Thousands gather in S.F. to celebrate Israel

With last week’s global rush to condemn Israel on the minds of many, thousands of people flocked to Israel in the Gardens on June 6 in San Francisco.

Most of them simply were intent on enjoying a gorgeously sunny Sunday afternoon, devouring falafel and hummus, and visiting the arts and other booths at Yerba Buena Gardens. But many also were intent on celebrating Israel less than a week after Israel Defense Forces commandos staged a controversial interception of a Gaza-bound ship.

Shari Weissner and daughter Dani make tzedakah boxes in the Kids’ Zone. photo/amanda pazornik

“We wanted to show our support for Israel,” said Danielle Hershon, an 18-year-old from Danville who attended the annual event with her twin sister, Sarah. “It’s important to surround yourself with likeminded people and demonstrate support against all the negative media coverage.”

As always, Jewish music, Middle Eastern food and blue-and-white Israeli flags provided the backdrop for a day of sun-drenched shmoozing.

Magali Cohen, a 26-year-old who volunteers with the San Francisco Bay Area chapter of Friends of the IDF, roamed the grounds with a camera operator, taping people’s messages of support for Israeli soldiers — which will be forwarded to the troops.

Summing up the viewpoints of those she was interviewing, Cohen said, “People are very impassioned and vehemently pro-Israel. I expected people to be a little more reserved.”

She added: “I’ve been coming to Israel in the Gardens for 10 years and there’s a unified vibrancy in the [Bay Area] Jewish community toward the IDF.”

Crowd gathers beneath sunny skies at Yerba Buena Gardens. photo/amanda pazornik

Robert Weinger, the founder of Shofar So Great, a one-man mobile shofar-blowing service, said he was “proud to stand here in solidarity with Israel.”

Then he stuck two of his ornate, elongated shofars into his mouth and blew them both at once. “I go all over the world to sound the shofar,” he said.

At the Be’chol Lashon Kids’ Zone across the way, a cacophonous drum circle started up around noon, with kids of all ages banging on dumbeks, bongos and plastic tubs. The Henna Lounge was busy, too, with a steady stream of customers lined up to have their hands painted up like those of a Bedouin bride.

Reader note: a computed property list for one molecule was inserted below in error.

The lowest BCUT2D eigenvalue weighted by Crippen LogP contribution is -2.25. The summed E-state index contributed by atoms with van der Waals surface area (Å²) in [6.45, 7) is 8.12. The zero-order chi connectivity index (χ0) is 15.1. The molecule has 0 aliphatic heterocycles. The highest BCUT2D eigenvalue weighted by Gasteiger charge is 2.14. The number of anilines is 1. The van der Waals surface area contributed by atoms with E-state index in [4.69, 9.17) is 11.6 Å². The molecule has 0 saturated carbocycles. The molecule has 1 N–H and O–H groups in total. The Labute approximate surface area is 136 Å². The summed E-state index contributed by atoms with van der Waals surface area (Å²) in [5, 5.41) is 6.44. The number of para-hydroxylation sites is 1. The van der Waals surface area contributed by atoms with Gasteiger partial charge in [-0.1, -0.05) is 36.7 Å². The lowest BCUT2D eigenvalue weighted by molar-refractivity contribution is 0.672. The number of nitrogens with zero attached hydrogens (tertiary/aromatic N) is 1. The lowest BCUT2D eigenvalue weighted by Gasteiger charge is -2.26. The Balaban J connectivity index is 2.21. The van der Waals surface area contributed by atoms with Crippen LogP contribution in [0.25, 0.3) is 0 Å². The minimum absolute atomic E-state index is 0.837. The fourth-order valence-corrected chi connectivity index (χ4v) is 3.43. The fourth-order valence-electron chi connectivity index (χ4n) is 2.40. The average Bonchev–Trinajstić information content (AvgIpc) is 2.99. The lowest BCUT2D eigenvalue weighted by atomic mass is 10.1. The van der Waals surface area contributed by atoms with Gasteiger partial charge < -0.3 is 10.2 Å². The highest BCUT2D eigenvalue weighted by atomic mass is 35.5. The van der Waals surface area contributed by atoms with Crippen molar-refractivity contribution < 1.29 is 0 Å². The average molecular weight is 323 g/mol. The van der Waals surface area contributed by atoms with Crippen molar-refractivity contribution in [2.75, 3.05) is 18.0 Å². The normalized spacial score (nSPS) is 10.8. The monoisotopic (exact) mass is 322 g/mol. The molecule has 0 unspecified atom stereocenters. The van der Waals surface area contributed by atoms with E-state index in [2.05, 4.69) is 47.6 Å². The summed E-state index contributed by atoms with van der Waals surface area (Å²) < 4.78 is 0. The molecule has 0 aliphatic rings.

Though all four of Northern California’s Jewish federations (headquartered in San Francisco, Oakland, Los Gatos and Sacramento) were represented at this year’s event, there were noticeably fewer booths than in previous years.

Israeli band T-Slam performs. photo/dan pine

Unlike in years past, there were no synagogue booths, although members from Congregation Sherith Israel in San Francisco spread a blanket on the lawn and gave away plastic, yellow hard hats, signifying the seismic retrofit the synagogue is undergoing.

“The hard hats are to show we’re still alive and kicking,” said congregant Jane Blatteis.

Not far away, dozens of local Jewish teens were sprawled out on the lawn, decked out in blue T-shirts and talking eagerly about their upcoming Let’s Go Israel trip (sponsored by the S.F.-based Bureau of Jewish Education).

“It’s special to share this [event] with my fellow Jews,” said 16-year-old Kensington resident Sophie Siegel, who departs for Israel with 89 other Bay Area teens on June 23. “The bond you feel is so strong.”

Because of the widespread outcry over the May 31 incident in international waters, in which nine Turkish activists died after IDF navy commandos boarded a cargo ship headed for Gaza, planners worked overtime to make sure Israel in the Gardens was safe.

Security in and around the park was beefed up compared to previous years, with inspectors searching bags and passing metal detectors over everyone that entered. San Francisco Police Department motorcycle units drove up and down the part of Mission Street that borders the north side of Yerba Buena Gardens, and uniformed officers patrolled the grounds.

For those anxious about noisy and perhaps aggressive anti-Israel protests, the added security seemed to pay off. The only significant demonstration took place when Women in Black, a pro-Palestinian group, marched silently in front of the Gardens for less than an hour.

Otherwise, all was festive on the Western front.

“We did kick [security] up a notch,” said Allan Lavigne, director of security and safety with the S.F.-based Jewish Community Relations Council. “We worked closely with the SFPD and the FBI. [Anti-Israel protesters] saw they weren’t going to have much of an impact this year.”

Once Israeli rockers T-Slam took the stage a little after 3 p.m., protesters wouldn’t have been heard no matter how noisy they might have been.

Robert Weinger blows two shofars at once. photo/dan pine

“This is music from my era,” Akiva Tor, consul general of the Consulate General of Israel for the Pacific Northwest, said of T-Slam, a classic ’80s hard rock band that reunites for an album or tour every few years.

Taking it all in was Meirav Yaron, a native Israeli who works for BlueStar PR, a pro-Israel public relations firm in San Francisco. She comes to Israel in the Gardens every year, but for her, the profuse public affection for her homeland never gets old.

“I’m surrounded by people who love Israel,” she said as the event began to wind down for 2010. “After last week, with what happened [with the flotilla], there’s no place I’d rather be.”

Dan Pine

Dan Pine is a contributing editor at J. He was a longtime staff writer at J. and retired as news editor in 2020.